3 rounds for time:
20 step kb walking lunge
10 kb clean to push press rt arm
10 kb clean to push press lft arm
Next Saturday’s (8/10) class will be held at Jane Steele Park, formerly Hamilton Street Park, at the end of Myrtle from 9:30-10:30. Also Open Gym on Sunday (8/11) will also be cancelled. We are hosting a Level 1 CrossFit seminar and apologize for any inconvenience.
Friday, August 02, 2013
Training Secrets from the Fittest Woman on Earth
CrossFit champ Samantha Briggs believes in resting as hard as you train and ditching the set exercise schedule. She shares her favorite training tips.
By: Ian Landau
After three days of grueling physical tests at the 2013 CrossFit Games in Carson, California, at the end of July, Samantha Briggs stood atop the podium as women’s champion. For the 31-year-old from Manchester, England, that crowning achievement capped a long hard journey back to the upper echelons of competitive CrossFit.
No stranger to success, Briggs played elite soccer in England in her younger days and competed in the World Duathlon Championships as an age group member of Team Great Britain. A firefighter by trade, she started Crossfit in 2009 and quickly made her mark in competition, placing 19th at the 2010 Games and fourth in 2011. However, her seemingly inevitable rise to the top was derailed when she was forced out of the 2012 edition of the games with a painful knee injury that turned out to be a broken patella.
A year of rehab, rebuilding and refocusing toward 2013 followed. Making the most of her time, Briggs trained smarter and kept herself busy as the co-owner of a new Crossfit box, TRAIN Manchester/Crossfit Black Five, where she continues to work out and coach other athletes.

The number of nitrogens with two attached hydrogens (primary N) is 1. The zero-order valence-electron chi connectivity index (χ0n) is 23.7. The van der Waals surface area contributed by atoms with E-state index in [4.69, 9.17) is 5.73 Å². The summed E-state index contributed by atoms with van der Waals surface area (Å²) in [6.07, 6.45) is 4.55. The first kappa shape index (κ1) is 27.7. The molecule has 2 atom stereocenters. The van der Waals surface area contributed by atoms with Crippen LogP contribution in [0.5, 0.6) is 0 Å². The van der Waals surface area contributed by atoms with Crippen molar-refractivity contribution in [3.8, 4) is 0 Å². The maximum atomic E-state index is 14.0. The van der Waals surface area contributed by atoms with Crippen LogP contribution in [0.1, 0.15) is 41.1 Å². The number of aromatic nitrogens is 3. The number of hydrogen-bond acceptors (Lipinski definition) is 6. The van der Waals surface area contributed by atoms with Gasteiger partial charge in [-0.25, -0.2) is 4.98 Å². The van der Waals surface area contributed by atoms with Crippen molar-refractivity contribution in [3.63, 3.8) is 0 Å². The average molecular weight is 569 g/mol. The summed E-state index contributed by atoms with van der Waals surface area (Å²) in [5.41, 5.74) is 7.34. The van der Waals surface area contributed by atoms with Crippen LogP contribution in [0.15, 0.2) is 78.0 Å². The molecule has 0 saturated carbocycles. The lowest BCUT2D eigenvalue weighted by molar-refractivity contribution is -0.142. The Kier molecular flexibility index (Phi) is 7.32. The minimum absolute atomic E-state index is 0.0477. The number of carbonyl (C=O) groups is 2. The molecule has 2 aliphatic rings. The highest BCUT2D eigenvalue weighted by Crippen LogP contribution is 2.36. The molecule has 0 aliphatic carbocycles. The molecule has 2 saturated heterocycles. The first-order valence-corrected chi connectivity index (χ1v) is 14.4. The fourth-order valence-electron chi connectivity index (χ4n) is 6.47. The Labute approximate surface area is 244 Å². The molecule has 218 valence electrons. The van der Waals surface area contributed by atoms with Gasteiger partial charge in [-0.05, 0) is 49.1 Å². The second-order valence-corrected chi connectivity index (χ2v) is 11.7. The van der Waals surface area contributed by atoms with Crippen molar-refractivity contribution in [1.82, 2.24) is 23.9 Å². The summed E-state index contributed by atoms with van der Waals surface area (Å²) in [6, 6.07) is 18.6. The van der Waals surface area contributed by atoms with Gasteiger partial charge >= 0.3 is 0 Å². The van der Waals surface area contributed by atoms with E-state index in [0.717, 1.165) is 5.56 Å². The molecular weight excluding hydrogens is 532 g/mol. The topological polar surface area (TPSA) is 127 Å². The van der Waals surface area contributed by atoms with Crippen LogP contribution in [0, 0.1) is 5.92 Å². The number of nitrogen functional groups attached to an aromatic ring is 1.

On the eve of the Crossfit Games, Briggs was happy just to be back, but she wasn’t in California just to coast—she was there to win. Here she shares some of what she’s learned along the way to becoming the “Fittest Woman on Earth.”
Work Your Weaknesses
The knee injury ruled a lot of exercises out but I found a good gymnastics coach and chose to use this time to work on my weaknesses. Long sessions were also spent with a functional movement therapist ensuring when I was able to squat and lift again my mechanics were more efficient. There were definite positives to come out of taking time off due to injury. The rehab and attention to technique that was employed, newly improved gymnastics and more efficient movements resulted in me being a more rounded athlete.
Go by Feel
I will still do more training than is planned if I feel OK, but I always let my coach know what I’ve done so it can be factored in. Also, I’m more aware of programming and the effects of training so I’m not constantly beating my body up anymore. I do now allow some recovery time too!
Train Hard, Rest Hard
I typically train every day but two of these will be lower intensity or active recovery days. The normal training day will be broken into two sessions both ranging from two to three hours, depending on loads or intensity of training employed. I try to mix the training up as much as I can.
I don’t typically have a complete rest day—I’ll have active recovery days where I enjoy getting out on my bike, going swimming, or skiing.
I try to eat as clean as possible. If I fancy a treat I’ll have it and not worry about it. My favorite treat is a white chocolate and raspberry cookie. I don’t really drink. Occasionally I will indulge, but I find alcohol has the biggest negative effect on my training so I see it as a waste of time.
Competing Isn’t Everything
I’m still a firefighter at the moment. I just took a career break to concentrate on the games this year. Along with that I part own TRAIN Manchester/CrossFit Black Five. Sometimes it does get stressful trying to juggle everything and ensure I manage to get my training in. I guess that’s life though!